Do you remember what you told me of prophecy? Fonte asked me. The words were not mine, I admitted, and I wrestle with their truth. You told me prophecy was a way to make of the future the past, Fonte said. In other words, prophecy is an escape from history. It is a tunnel beneath the ground, a hole in the wire, a secret trapdoor. But you read my palm, I said, yours too. Khartoum is written in our flesh.

What if we could combine the two? Fonte said, and his eyes glinted with a truth that was both far away and just beneath the surface. Look, he said, and he held his right hand up to my face. It was caked in blood and covered in cuts and sores. At its centre there was a weeping wound. Tunnels, he said, holes, he said, trapdoors.

Have you received your humiliation at the hands of the Yezidis? I asked him. We exchanged humiliations, Fonte said, now all our beliefs are brought to nought. But in the clearing we shall found the new garden. The cornerstone is lost, I said to him, stolen by the Mahdi himself. It is he that shall raise a garden. Not so, Fonte said, and his thin smile too appeared as an exit. The Yezidis have the cube. It was they who liberated it from the Abbas. Then they are responsible for Khartoum’s downfall! I burst. Look around you at this abattoir, this horror. Through their subterfuge they have brought incalculable sufferings down upon our heads. Fonte shrugged. In the clearing we shall found the new garden, he said. We are not against Gordon of Khartoum. He chose the spot. We have come to see that the tree survives. You intend a monument? I asked him. He will never be forgotten, Fonte said, merely dismembered and cast across time.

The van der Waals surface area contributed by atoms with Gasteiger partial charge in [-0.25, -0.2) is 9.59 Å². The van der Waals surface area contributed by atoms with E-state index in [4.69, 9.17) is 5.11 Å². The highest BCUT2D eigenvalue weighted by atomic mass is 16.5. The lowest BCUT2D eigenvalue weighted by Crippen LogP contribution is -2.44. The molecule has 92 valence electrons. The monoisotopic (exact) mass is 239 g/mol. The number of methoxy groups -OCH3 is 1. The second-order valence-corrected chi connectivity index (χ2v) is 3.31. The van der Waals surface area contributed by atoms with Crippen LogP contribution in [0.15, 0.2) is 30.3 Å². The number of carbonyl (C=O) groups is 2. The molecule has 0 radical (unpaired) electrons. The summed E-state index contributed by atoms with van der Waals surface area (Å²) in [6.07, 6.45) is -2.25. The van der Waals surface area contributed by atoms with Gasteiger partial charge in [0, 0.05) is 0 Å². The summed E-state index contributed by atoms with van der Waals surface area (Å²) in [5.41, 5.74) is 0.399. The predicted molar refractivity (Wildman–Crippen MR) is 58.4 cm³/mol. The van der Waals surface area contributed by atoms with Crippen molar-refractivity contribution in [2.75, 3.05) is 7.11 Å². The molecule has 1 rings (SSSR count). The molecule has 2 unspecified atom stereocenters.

13/1/1885

You come to the end and yet you see, still, that there is no bottom to it, Gordon of Khartoum confessed. We were alone in the book tower. There is no solid ground, he said, and he looked out over the garden and the exotic birds that flitted beneath the nets.

I want to ask you a favour, Gordon of Khartoum said, and he rose and took down a final book from the shelves. I am not a musical man, Gordon of Khartoum said to me while putting on his spectacles. But I have discovered this book of notation. And the words move me. Do you understand music? I lied and said that I did. In that case, Gordon of Khartoum asked me, could you sing this to me?